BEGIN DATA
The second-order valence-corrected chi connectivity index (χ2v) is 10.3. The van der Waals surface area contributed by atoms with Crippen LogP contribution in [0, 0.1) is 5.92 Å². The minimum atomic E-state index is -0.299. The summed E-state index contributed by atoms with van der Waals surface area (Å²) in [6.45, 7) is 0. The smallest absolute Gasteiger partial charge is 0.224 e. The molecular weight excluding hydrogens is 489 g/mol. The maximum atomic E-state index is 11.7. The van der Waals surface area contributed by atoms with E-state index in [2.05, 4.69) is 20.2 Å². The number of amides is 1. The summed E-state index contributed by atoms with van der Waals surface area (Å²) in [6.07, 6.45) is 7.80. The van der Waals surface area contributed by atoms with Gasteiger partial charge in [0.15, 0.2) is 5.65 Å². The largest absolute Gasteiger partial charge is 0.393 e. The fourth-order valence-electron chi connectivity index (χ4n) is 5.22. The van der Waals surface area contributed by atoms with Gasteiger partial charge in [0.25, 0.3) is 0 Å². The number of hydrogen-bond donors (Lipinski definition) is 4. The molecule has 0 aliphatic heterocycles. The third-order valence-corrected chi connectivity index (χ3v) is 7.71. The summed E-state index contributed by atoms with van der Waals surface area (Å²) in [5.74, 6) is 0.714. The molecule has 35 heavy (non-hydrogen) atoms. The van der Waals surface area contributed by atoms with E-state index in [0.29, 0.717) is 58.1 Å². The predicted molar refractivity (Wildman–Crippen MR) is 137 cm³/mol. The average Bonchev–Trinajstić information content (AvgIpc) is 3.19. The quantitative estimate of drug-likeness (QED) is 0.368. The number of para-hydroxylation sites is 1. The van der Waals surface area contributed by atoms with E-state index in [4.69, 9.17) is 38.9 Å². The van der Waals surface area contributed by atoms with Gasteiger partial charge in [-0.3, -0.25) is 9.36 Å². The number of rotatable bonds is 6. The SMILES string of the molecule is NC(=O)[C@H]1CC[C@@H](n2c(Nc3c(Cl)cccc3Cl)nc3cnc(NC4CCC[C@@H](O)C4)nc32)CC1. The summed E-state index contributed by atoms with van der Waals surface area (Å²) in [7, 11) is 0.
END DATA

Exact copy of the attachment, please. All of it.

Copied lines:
The second-order valence-corrected chi connectivity index (χ2v) is 10.3. The van der Waals surface area contributed by atoms with Crippen LogP contribution in [0, 0.1) is 5.92 Å². The minimum atomic E-state index is -0.299. The summed E-state index contributed by atoms with van der Waals surface area (Å²) in [6.45, 7) is 0. The smallest absolute Gasteiger partial charge is 0.224 e. The molecular weight excluding hydrogens is 489 g/mol. The maximum atomic E-state index is 11.7. The van der Waals surface area contributed by atoms with E-state index in [2.05, 4.69) is 20.2 Å². The number of amides is 1. The summed E-state index contributed by atoms with van der Waals surface area (Å²) in [6.07, 6.45) is 7.80. The van der Waals surface area contributed by atoms with Gasteiger partial charge in [0.15, 0.2) is 5.65 Å². The largest absolute Gasteiger partial charge is 0.393 e. The fourth-order valence-electron chi connectivity index (χ4n) is 5.22. The van der Waals surface area contributed by atoms with Gasteiger partial charge in [0.25, 0.3) is 0 Å². The number of hydrogen-bond donors (Lipinski definition) is 4. The molecule has 0 aliphatic heterocycles. The third-order valence-corrected chi connectivity index (χ3v) is 7.71. The summed E-state index contributed by atoms with van der Waals surface area (Å²) in [5.74, 6) is 0.714. The molecule has 35 heavy (non-hydrogen) atoms. The van der Waals surface area contributed by atoms with E-state index in [0.29, 0.717) is 58.1 Å². The predicted molar refractivity (Wildman–Crippen MR) is 137 cm³/mol. The average Bonchev–Trinajstić information content (AvgIpc) is 3.19. The quantitative estimate of drug-likeness (QED) is 0.368. The number of para-hydroxylation sites is 1. The van der Waals surface area contributed by atoms with E-state index in [4.69, 9.17) is 38.9 Å². The van der Waals surface area contributed by atoms with Gasteiger partial charge in [-0.3, -0.25) is 9.36 Å². The number of rotatable bonds is 6. The SMILES string of the molecule is NC(=O)[C@H]1CC[C@@H](n2c(Nc3c(Cl)cccc3Cl)nc3cnc(NC4CCC[C@@H](O)C4)nc32)CC1. The summed E-state index contributed by atoms with van der Waals surface area (Å²) in [7, 11) is 0.